A higher resolution movie can be found here:

http://www.aaronkoblin.com/work/faa/

Saturday, November 04, 2006



In February 2004 when I was flying the MU-2, the pager went off late one night. This night's duties involved taking a young woman Form 1 patient, a nurse and a cop escort from a small town to a psych center in a larger city. Form 1 is involuntary committal. According to our medic, she was psychotic, homicidal and suicidal, practically the full buffet of mental horrors. She had a psychotic break, and was currently crazy.

We landed and the ambulance pulled up, along with an RCMP cruiser.

Our patient was in her early twenties and very, very beautiful, which I was not expecting. We didn't get a whole lot of beautiful people on board; the various illnesses and accidents our patients suffered from usually meant they didn't look their best. She was different. Her eyes were swollen and red from crying, but she was stunningly gorgeous and had cheekbones to die for. No, I certainly wasn't perving on her, but it was impossible to ignore.

The police escort introduced himself and said the patient had been combative previously, and to not take any chances with safety. I agreed with him, then I told the cop to leave his pepper spray behind, and take his bullets out of his Glock and give them to me to carry for the flight. Just following the Air Ambulance act. The powers that be had decided it would be bad publicity if a firearm discharged during an ambulance flight, especially if it actually hit someone or an engine or fuel tank. He grumbled, then complied and I took his bullets. A clip of bullets is a lot heavier than I thought it would be. I guess they had a lot of action in the small town we were at, as he had 3 clips on him. I don't like guns. Even the bullets alone felt dangerous in my pocket, like a bag full of uncapped syringes or a box of snakes.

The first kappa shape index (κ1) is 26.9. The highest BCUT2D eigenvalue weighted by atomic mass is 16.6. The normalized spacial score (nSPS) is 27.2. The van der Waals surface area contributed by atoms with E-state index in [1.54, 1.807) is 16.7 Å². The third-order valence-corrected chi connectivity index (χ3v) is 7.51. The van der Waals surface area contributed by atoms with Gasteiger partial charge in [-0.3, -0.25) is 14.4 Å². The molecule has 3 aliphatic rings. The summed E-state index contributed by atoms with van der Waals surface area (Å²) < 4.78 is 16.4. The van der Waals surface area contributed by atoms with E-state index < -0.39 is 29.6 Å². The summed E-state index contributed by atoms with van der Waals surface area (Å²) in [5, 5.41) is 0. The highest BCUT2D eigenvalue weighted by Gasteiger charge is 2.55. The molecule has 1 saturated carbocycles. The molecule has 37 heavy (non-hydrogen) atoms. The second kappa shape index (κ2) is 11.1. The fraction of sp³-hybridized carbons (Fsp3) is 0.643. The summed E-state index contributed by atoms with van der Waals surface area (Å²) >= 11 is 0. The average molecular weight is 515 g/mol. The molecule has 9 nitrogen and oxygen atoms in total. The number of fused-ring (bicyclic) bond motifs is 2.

As we attempted to get the patient to walk from the ambulance to the airplane, she latched onto the side of the ambulance door and wouldn't let go. The cop and nurse talked slowly and gently to her, reassuring her she would be okay, even as they were prying her hands open. Once she was detached, she then had to be physically carried to the airplane as she refused to walk on her own. She didn't scream, but she was sobbing nonstop and the tears were rolling down her face like a river. The front of her sweatshirt was actually soaked. We placed her on a stretcher, then loaded her onto the airplane. As soon as she was loaded on board, she got a hand free and started working on the emergency exit window, right in front of us. That didn't last long, and soon she was strapped down tightly, with her hands both tied to the stretcher rails, and an extra dose of ativan in her bloodstream.

She moaned once, then was silent for the rest of the flight. "I just want to have my baby!"

I asked the medic and he whispered through his headset "She is convinced she's having Jesus Christ's child, though the pregnancy test is negative. She didn't take it very well when the nurse at the nursing station told her she wasn't pregnant"